Ruskin Bond

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What are the themes of Ruskin Bond’s “The Kite Maker”?

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Arguably the most important theme of Ruskin Bond’s “The Kite Maker” is the loneliness of old age and how it reduces people to a less dignified state.

The eponymous kite maker, Mehmood, is now entering his twilight years. As with many people of his age, he finds himself alone, without friends or visitors. In addition, most of his family are far away from him due to the partition of India.

What was once a very full and rich life has been reduced to a shadow of what it used to be. Mehmood is no longer the person he once was, someone that everyone widely respected, someone that everyone wanted to know.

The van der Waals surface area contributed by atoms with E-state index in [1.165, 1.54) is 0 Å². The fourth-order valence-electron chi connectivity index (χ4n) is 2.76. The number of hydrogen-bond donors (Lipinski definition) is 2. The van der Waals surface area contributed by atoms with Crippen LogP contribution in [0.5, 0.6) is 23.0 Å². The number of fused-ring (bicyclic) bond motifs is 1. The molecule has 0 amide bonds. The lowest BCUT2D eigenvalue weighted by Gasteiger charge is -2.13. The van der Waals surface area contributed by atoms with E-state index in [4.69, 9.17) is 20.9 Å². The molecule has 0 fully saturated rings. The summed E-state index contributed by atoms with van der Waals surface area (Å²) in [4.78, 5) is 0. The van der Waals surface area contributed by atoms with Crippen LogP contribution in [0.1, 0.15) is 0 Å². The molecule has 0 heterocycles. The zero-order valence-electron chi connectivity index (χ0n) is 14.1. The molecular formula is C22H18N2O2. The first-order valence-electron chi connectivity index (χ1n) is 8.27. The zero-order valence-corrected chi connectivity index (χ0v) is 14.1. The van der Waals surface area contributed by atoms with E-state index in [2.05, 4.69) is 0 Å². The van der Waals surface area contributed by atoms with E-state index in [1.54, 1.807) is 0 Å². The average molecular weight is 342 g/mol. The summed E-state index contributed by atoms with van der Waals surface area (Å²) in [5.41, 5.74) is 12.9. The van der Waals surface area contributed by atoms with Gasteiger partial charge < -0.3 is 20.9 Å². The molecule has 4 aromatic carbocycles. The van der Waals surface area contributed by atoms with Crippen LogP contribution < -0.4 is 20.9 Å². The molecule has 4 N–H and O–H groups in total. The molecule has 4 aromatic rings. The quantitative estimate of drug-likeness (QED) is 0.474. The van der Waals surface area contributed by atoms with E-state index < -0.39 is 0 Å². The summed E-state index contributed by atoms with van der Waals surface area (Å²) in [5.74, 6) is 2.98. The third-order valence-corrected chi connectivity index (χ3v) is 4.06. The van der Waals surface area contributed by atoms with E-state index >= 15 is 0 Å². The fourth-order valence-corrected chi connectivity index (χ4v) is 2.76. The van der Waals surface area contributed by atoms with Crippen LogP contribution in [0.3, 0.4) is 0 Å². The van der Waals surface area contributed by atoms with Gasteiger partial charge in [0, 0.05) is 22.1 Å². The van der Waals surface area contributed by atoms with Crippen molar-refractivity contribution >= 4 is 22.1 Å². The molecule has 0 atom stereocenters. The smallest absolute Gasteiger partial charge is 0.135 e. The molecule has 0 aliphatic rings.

He still makes kites—indeed, that’s practically all he can do at his time of life—but he has been reduced by his great age and the loneliness that it brings to such an extent that there’s a marked lack of dignity about his life as it moves toward its inevitable endpoint.

A further theme one can glean from the story is how society can often leave people in its wake as it becomes more modern. Mehmood hasn’t really changed all that much, but society certainly has. It has moved on, whereas Mehmood hasn’t.

Unable to keep up with society’s numerous changes, Mehmood has effectively been left behind, unable to keep up with the world around him, a world in which growing prosperity has improved the lives of many, but at the cost of creating a more atomized society, in which people are more isolated from each other.

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